Decentralisation provides more independence, allowing for adaptation of the organisational unit's internal structure to its character, to local conditions and operational needs. In a decentralised system, the superior determines only broad indications and guidelines, leaving it up to managers of hierarchically lower units to fill in the details of instructions.

It is difficult to imagine the Ministry of Culture and Arts deciding in detail how to allocate financial resources for library purchases to all public libraries, on an equitable basis of some mechanical indicator, such as the population of the service area, and going even further, deciding what the acquisitions should be, which would be typical of a centralised administration. In a decentralised mode of administration, individual community libraries are granted the right to fashion their own acquisition policies, building a library collection that meets user needs (and of late, unfortunately, that does not exceed budgetary limitations).

As part of the same topic, it is important to understand the principle of democratic centralism. It is based on the need to adapt each institution's activities to general planning principles, while leaving individual organisational units with as much independence as possible for the selection of their operational ways and means.

Single-source direction

The principle of single-source direction states that each subordinate receives instructions from only one superior, and is accountable for following them only to that superior. It is a violation of this principle when a library director gives instructions to a worker over the head of that worker's direct superior, such as a department or section manager. This can lead to the worker receiving two different sets of directions on the same matter, with the immediate superior not knowing what his subordinate is doing, or what tasks were assigned to him.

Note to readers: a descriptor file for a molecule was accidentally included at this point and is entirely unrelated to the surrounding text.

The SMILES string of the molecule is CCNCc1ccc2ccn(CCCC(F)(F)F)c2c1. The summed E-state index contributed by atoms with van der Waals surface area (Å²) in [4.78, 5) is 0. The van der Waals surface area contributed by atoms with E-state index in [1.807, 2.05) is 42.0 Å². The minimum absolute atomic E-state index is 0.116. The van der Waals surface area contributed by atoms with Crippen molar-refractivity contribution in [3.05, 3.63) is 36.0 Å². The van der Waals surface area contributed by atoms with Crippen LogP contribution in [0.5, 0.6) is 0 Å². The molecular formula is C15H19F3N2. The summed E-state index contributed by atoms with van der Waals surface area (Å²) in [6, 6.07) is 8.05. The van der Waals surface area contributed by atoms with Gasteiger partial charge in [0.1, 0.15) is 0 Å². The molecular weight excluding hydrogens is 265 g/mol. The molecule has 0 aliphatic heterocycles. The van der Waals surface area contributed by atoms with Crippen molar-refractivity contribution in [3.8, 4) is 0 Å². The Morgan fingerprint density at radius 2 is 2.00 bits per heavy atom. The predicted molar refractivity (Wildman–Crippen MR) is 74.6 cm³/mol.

Every superior must be aware of the fact that his subordinates have varying qualifications and different character traits. A library director must treat individual department managers differently, and they too must not deal with all their subordinates the same way. The principle of differentiation applies both to evaluation of work completed, and to the manner of giving directions.

Limiting interference

The manager who wants to know and decide about everything spends too much time on details, and has too little left over for the most fundamental and important matters. Thus he has to be able to choose the problems that he ought to solve himself. Most of his interventions should be related to his supervisory function, and it is not desirable that intervention appear on his regular agenda, as an activity planned in advance. Intervention should always be used to incite workers to improve, in specific situations, such as following justified complaints by users, entries in the library's book of recommendations and complaints, information from librarians, etc.